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Medicine and culture in the nineteenth century

This collaborative volume explores changing perceptions of health and disease in the context of the burgeoning global modernities of the long nineteenth century. During this period, popular and medical understandings of the mind and body were challenged, modified, and reframed by the politics and structures of ‘modern life’, understood in industrial, social, commercial, and technological terms. Bringing together work by leading international scholars, this volume demonstrates how a multiplicity of medical practices were organised around new and evolving definitions of the modern self. The study offers varying and culturally specific definitions of what constituted medical modernity for practitioners around the world in this period. Chapters examine the ways in which cancer, suicide, and social degeneration were seen as products of the stresses and strains of ‘new’ ways of living in the nineteenth century, and explore the legal, institutional, and intellectual changes that contributed to both positive and negative understandings of modern medical practice. The volume traces the ways in which physiological and psychological problems were being constituted in relation to each other, and to their social contexts, and offers new ways of contextualising the problems of modernity facing us in the twenty-first century.

Cancer, modernity, and decline in fin-de-siècle Britain
Agnes Arnold-Forster

national decline and degeneration. 79 For Dunn and Heron the relationship between cancer and civilisation was unlike the conceptualisation of various diseases of poverty such as cholera, rickets, and typhoid. Cancer may have been a pathology of progress, but it was not caused by industrialisation and its well-known pathological corollaries: filth, overcrowding, lack of sunlight, and moral depravity. But rather, and somewhat paradoxically, the disease was an unintended consequence of civilisation and its attendant health

in Progress and pathology
Open Access (free)
Melissa Dickson, Emilie Taylor-Brown and Sally Shuttleworth

presence as an unintended consequence of the public health successes of industrial modernity, such as lower infant mortality, increasing hospitalisation, and sanitary reforms. In these parallel, but conflicting, constructions of cancer as a pathology of progress, the disease itself emerged as a symptom of modern life that nonetheless manifested a national deterioration in health. Another phenomenon discursively connected both to the conditions of modern life and to social degeneration and decline at the fin de siècle was suicide. The rise of the new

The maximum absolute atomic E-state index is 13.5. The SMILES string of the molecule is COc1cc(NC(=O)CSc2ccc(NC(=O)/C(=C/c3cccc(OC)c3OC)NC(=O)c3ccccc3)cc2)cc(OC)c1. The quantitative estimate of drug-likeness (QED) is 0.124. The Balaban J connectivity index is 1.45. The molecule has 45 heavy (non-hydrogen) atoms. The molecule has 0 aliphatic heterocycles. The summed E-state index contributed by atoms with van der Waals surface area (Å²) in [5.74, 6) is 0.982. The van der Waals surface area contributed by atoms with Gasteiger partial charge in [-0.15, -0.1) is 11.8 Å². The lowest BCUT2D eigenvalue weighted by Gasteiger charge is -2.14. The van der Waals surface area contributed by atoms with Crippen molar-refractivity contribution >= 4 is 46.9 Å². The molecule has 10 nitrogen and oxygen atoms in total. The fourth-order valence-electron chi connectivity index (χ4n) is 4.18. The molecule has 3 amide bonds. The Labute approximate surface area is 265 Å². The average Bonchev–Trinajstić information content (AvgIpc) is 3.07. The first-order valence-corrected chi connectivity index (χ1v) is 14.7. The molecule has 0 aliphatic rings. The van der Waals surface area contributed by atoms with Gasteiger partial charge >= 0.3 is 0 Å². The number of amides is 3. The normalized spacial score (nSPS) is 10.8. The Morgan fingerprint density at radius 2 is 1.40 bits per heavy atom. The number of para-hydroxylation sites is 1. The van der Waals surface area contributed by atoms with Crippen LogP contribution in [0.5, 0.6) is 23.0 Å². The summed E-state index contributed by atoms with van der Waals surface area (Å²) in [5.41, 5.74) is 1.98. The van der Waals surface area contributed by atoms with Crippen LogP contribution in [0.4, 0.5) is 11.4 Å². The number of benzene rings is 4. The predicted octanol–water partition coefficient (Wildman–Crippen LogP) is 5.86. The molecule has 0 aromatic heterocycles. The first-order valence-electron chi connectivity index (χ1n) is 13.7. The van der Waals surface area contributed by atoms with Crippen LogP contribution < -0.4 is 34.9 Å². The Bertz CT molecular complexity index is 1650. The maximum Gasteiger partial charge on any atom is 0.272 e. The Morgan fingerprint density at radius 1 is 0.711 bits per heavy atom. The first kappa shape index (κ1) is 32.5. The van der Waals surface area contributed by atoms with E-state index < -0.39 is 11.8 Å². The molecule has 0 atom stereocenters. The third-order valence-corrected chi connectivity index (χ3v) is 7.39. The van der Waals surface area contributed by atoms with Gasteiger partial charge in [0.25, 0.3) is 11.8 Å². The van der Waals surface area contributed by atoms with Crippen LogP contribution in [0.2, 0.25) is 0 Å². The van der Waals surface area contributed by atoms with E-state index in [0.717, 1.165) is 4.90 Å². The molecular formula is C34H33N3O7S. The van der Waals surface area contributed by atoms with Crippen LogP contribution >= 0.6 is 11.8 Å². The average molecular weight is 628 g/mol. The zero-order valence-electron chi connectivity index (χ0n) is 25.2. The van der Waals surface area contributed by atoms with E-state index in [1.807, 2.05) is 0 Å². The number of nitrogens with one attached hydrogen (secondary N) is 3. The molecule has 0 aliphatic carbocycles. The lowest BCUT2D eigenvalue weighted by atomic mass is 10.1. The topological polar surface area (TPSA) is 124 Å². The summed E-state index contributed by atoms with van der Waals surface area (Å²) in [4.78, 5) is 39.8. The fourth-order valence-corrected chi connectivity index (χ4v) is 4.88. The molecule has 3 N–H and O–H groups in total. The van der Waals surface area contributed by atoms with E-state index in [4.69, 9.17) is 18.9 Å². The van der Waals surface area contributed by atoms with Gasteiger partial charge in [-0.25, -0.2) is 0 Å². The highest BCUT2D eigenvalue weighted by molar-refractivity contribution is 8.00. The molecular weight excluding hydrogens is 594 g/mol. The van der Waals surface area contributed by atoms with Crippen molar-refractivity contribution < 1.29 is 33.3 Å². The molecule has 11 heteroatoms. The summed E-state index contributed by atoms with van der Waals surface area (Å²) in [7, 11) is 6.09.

in Progress and pathology
Open Access (free)
Health as moral economy in the long nineteenth century
Christopher Hamlin

retard? By this standard the pathologies of progress are at a disadvantage. George Beard's neurasthenia, flagship of the conditions considered here (can we even call them diseases?), is no longer a medical entity, only a curious conceptual relic. Given that we have decided that the persons thus diagnosed had no such disease, must we throw out their whining? Without a way to validate what brings suffering persons to clinical encounters, we risk doing that. One sort of validation comes from subjectivity: we have suffered from analogous conditions

in Progress and pathology
Dietary advice and agency in North America and Britain
Nicos Kefalas

W. B. Cannon, ‘Organization for physiological homeostasis’, Physiological Reviews , 9:3 (July 1929), 400. 11 U. Beck, Risk Society: Towards a New Modernity , trans. M. Ritter (London: Sage, 1992), p. 19. 12 C. E. Rosenberg, ‘Pathologies of progress: the idea of civilization as risk’, Bulletin

in Balancing the self
Open Access (free)
Narratives of balance and moderation at the limits of human performance
Vanessa Heggie

many ‘diseases of civilization’, see C. E. Rosenberg, ‘Pathologies of progress: the idea of civilization as risk’, Bulletin of the History of Medicine , 72 (1998), 714–30. 7 Jackson, The Age of Stress , p. 18. See also the explicit formulation of ‘acclimatization versus tolerance’ in the extensive mid-century bibliography put together for the US Air Force in the context of space flight and aviation research: J. T. Celentano, H. B

in Balancing the self